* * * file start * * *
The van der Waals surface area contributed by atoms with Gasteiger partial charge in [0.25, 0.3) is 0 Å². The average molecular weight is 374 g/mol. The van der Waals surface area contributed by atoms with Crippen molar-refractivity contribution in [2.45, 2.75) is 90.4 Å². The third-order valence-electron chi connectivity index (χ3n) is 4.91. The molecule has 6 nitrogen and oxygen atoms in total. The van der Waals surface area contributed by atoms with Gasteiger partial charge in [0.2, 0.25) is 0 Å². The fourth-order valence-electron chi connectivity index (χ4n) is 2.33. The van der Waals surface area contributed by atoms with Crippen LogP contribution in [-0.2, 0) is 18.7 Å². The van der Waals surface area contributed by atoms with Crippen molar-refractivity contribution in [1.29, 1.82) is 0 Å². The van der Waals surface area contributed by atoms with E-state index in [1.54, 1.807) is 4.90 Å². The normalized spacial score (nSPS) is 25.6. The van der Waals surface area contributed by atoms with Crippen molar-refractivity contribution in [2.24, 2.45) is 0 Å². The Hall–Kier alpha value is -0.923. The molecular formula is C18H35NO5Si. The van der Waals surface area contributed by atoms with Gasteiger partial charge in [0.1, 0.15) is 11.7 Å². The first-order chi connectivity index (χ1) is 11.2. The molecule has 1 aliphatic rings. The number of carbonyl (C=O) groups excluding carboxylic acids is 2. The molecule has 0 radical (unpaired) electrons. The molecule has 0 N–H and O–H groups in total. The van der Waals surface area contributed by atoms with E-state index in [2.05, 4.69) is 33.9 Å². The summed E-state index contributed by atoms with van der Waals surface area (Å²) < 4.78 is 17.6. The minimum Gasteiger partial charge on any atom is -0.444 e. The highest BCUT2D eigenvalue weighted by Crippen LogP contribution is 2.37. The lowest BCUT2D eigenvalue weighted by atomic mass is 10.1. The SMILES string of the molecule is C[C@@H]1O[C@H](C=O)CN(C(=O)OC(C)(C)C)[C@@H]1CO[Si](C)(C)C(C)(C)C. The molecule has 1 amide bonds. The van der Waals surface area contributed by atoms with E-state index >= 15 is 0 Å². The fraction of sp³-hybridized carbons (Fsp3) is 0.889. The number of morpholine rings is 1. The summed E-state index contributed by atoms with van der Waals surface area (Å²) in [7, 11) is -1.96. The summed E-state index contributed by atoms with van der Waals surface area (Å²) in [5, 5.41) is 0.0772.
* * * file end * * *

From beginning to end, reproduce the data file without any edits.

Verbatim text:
The van der Waals surface area contributed by atoms with Gasteiger partial charge in [0.25, 0.3) is 0 Å². The average molecular weight is 374 g/mol. The van der Waals surface area contributed by atoms with Crippen molar-refractivity contribution in [2.45, 2.75) is 90.4 Å². The third-order valence-electron chi connectivity index (χ3n) is 4.91. The molecule has 6 nitrogen and oxygen atoms in total. The van der Waals surface area contributed by atoms with Gasteiger partial charge in [0.2, 0.25) is 0 Å². The fourth-order valence-electron chi connectivity index (χ4n) is 2.33. The van der Waals surface area contributed by atoms with Crippen LogP contribution in [-0.2, 0) is 18.7 Å². The van der Waals surface area contributed by atoms with Crippen molar-refractivity contribution in [1.29, 1.82) is 0 Å². The van der Waals surface area contributed by atoms with E-state index in [1.54, 1.807) is 4.90 Å². The normalized spacial score (nSPS) is 25.6. The van der Waals surface area contributed by atoms with Crippen molar-refractivity contribution in [2.24, 2.45) is 0 Å². The Hall–Kier alpha value is -0.923. The molecular formula is C18H35NO5Si. The van der Waals surface area contributed by atoms with Gasteiger partial charge in [0.1, 0.15) is 11.7 Å². The first-order chi connectivity index (χ1) is 11.2. The molecule has 1 aliphatic rings. The number of carbonyl (C=O) groups excluding carboxylic acids is 2. The molecule has 0 radical (unpaired) electrons. The molecule has 0 N–H and O–H groups in total. The van der Waals surface area contributed by atoms with E-state index in [2.05, 4.69) is 33.9 Å². The summed E-state index contributed by atoms with van der Waals surface area (Å²) < 4.78 is 17.6. The minimum Gasteiger partial charge on any atom is -0.444 e. The highest BCUT2D eigenvalue weighted by Crippen LogP contribution is 2.37. The lowest BCUT2D eigenvalue weighted by atomic mass is 10.1. The SMILES string of the molecule is C[C@@H]1O[C@H](C=O)CN(C(=O)OC(C)(C)C)[C@@H]1CO[Si](C)(C)C(C)(C)C. The molecule has 1 amide bonds. The van der Waals surface area contributed by atoms with E-state index >= 15 is 0 Å². The fraction of sp³-hybridized carbons (Fsp3) is 0.889. The number of morpholine rings is 1. The summed E-state index contributed by atoms with van der Waals surface area (Å²) in [7, 11) is -1.96. The summed E-state index contributed by atoms with van der Waals surface area (Å²) in [5, 5.41) is 0.0772.